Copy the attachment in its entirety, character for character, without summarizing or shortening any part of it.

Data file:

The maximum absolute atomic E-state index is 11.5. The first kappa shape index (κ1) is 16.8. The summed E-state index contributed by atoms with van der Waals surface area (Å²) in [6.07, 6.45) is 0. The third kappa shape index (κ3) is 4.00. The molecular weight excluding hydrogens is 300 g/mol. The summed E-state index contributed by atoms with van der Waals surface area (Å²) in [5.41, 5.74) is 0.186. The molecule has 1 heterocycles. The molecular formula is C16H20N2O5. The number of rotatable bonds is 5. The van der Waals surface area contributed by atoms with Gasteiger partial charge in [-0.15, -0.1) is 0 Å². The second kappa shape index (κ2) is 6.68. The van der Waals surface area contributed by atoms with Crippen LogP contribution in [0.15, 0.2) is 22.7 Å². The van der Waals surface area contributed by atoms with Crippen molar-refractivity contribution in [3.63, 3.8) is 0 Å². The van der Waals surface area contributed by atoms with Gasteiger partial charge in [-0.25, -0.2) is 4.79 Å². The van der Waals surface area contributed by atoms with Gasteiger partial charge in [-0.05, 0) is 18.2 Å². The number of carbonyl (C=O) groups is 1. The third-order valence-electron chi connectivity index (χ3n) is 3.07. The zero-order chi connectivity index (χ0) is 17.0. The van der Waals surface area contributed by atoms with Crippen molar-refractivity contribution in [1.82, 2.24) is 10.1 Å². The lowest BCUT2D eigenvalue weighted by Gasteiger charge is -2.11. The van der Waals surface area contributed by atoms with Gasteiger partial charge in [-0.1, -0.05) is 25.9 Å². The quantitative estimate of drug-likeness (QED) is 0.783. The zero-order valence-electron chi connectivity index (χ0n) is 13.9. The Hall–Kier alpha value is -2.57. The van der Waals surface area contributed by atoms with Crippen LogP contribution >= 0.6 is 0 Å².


The maximum absolute atomic E-state index is 11.5. The first kappa shape index (κ1) is 16.8. The summed E-state index contributed by atoms with van der Waals surface area (Å²) in [6.07, 6.45) is 0. The third kappa shape index (κ3) is 4.00. The molecular weight excluding hydrogens is 300 g/mol. The summed E-state index contributed by atoms with van der Waals surface area (Å²) in [5.41, 5.74) is 0.186. The molecule has 1 heterocycles. The molecular formula is C16H20N2O5. The number of rotatable bonds is 5. The van der Waals surface area contributed by atoms with Gasteiger partial charge in [-0.15, -0.1) is 0 Å². The second kappa shape index (κ2) is 6.68. The van der Waals surface area contributed by atoms with Crippen LogP contribution in [0.15, 0.2) is 22.7 Å². The van der Waals surface area contributed by atoms with Crippen molar-refractivity contribution in [3.63, 3.8) is 0 Å². The van der Waals surface area contributed by atoms with Gasteiger partial charge in [-0.25, -0.2) is 4.79 Å². The van der Waals surface area contributed by atoms with Gasteiger partial charge in [-0.05, 0) is 18.2 Å². The number of carbonyl (C=O) groups is 1. The third-order valence-electron chi connectivity index (χ3n) is 3.07. The zero-order chi connectivity index (χ0) is 17.0. The van der Waals surface area contributed by atoms with Crippen molar-refractivity contribution in [1.82, 2.24) is 10.1 Å². The lowest BCUT2D eigenvalue weighted by Gasteiger charge is -2.11. The van der Waals surface area contributed by atoms with Gasteiger partial charge in [-0.1, -0.05) is 25.9 Å². The quantitative estimate of drug-likeness (QED) is 0.783. The zero-order valence-electron chi connectivity index (χ0n) is 13.9. The Hall–Kier alpha value is -2.57. The van der Waals surface area contributed by atoms with Crippen LogP contribution >= 0.6 is 0 Å².